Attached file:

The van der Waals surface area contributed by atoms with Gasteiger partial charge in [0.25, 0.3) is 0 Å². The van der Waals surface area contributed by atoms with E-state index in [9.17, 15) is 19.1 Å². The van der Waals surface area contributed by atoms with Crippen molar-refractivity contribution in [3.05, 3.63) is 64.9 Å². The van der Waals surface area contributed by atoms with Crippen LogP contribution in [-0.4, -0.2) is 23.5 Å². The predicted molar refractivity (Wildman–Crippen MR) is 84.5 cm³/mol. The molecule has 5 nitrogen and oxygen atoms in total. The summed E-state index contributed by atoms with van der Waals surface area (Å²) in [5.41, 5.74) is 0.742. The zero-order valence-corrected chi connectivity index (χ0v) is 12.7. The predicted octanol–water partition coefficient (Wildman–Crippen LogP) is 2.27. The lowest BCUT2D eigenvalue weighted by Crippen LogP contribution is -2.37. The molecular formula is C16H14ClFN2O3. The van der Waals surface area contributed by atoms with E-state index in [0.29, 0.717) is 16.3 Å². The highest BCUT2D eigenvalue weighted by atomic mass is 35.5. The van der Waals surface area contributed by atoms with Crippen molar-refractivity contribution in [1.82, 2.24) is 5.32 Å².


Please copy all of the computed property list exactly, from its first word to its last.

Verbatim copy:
The van der Waals surface area contributed by atoms with Gasteiger partial charge in [0.25, 0.3) is 0 Å². The van der Waals surface area contributed by atoms with E-state index in [9.17, 15) is 19.1 Å². The van der Waals surface area contributed by atoms with Crippen molar-refractivity contribution in [3.05, 3.63) is 64.9 Å². The van der Waals surface area contributed by atoms with Crippen LogP contribution in [-0.4, -0.2) is 23.5 Å². The predicted molar refractivity (Wildman–Crippen MR) is 84.5 cm³/mol. The molecule has 5 nitrogen and oxygen atoms in total. The summed E-state index contributed by atoms with van der Waals surface area (Å²) in [5.41, 5.74) is 0.742. The zero-order valence-corrected chi connectivity index (χ0v) is 12.7. The predicted octanol–water partition coefficient (Wildman–Crippen LogP) is 2.27. The lowest BCUT2D eigenvalue weighted by Crippen LogP contribution is -2.37. The molecular formula is C16H14ClFN2O3. The van der Waals surface area contributed by atoms with E-state index in [0.29, 0.717) is 16.3 Å². The highest BCUT2D eigenvalue weighted by atomic mass is 35.5. The van der Waals surface area contributed by atoms with Crippen molar-refractivity contribution in [1.82, 2.24) is 5.32 Å².